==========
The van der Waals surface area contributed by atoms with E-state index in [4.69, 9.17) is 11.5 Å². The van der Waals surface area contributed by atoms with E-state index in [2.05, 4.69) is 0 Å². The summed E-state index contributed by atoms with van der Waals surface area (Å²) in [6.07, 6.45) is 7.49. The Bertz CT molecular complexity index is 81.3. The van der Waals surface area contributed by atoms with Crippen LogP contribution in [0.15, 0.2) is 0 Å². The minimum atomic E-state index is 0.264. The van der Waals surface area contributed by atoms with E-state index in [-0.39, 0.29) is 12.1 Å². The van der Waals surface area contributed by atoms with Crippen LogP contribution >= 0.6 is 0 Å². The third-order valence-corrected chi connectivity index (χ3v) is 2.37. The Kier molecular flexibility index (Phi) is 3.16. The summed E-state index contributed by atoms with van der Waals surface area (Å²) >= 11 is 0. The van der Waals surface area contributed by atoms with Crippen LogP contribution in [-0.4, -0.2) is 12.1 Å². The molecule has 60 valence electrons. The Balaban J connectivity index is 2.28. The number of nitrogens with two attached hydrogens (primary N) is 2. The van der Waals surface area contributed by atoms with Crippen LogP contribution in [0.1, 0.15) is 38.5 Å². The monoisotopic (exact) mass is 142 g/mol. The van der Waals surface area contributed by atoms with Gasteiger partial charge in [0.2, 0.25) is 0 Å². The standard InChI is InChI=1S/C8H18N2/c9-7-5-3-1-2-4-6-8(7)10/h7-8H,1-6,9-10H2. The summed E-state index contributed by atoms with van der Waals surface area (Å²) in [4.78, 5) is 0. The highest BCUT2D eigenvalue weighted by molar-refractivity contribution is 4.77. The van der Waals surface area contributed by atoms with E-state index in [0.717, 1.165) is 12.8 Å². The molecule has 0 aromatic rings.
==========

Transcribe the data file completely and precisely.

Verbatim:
The van der Waals surface area contributed by atoms with E-state index in [4.69, 9.17) is 11.5 Å². The van der Waals surface area contributed by atoms with E-state index in [2.05, 4.69) is 0 Å². The summed E-state index contributed by atoms with van der Waals surface area (Å²) in [6.07, 6.45) is 7.49. The Bertz CT molecular complexity index is 81.3. The van der Waals surface area contributed by atoms with Crippen LogP contribution in [0.15, 0.2) is 0 Å². The minimum atomic E-state index is 0.264. The van der Waals surface area contributed by atoms with E-state index in [-0.39, 0.29) is 12.1 Å². The van der Waals surface area contributed by atoms with Crippen LogP contribution >= 0.6 is 0 Å². The third-order valence-corrected chi connectivity index (χ3v) is 2.37. The Kier molecular flexibility index (Phi) is 3.16. The summed E-state index contributed by atoms with van der Waals surface area (Å²) >= 11 is 0. The van der Waals surface area contributed by atoms with Crippen LogP contribution in [-0.4, -0.2) is 12.1 Å². The molecule has 60 valence electrons. The Balaban J connectivity index is 2.28. The number of nitrogens with two attached hydrogens (primary N) is 2. The van der Waals surface area contributed by atoms with Crippen LogP contribution in [0.1, 0.15) is 38.5 Å². The monoisotopic (exact) mass is 142 g/mol. The van der Waals surface area contributed by atoms with Gasteiger partial charge in [0.2, 0.25) is 0 Å². The standard InChI is InChI=1S/C8H18N2/c9-7-5-3-1-2-4-6-8(7)10/h7-8H,1-6,9-10H2. The summed E-state index contributed by atoms with van der Waals surface area (Å²) in [4.78, 5) is 0. The highest BCUT2D eigenvalue weighted by molar-refractivity contribution is 4.77. The van der Waals surface area contributed by atoms with E-state index in [0.717, 1.165) is 12.8 Å². The molecule has 0 aromatic rings.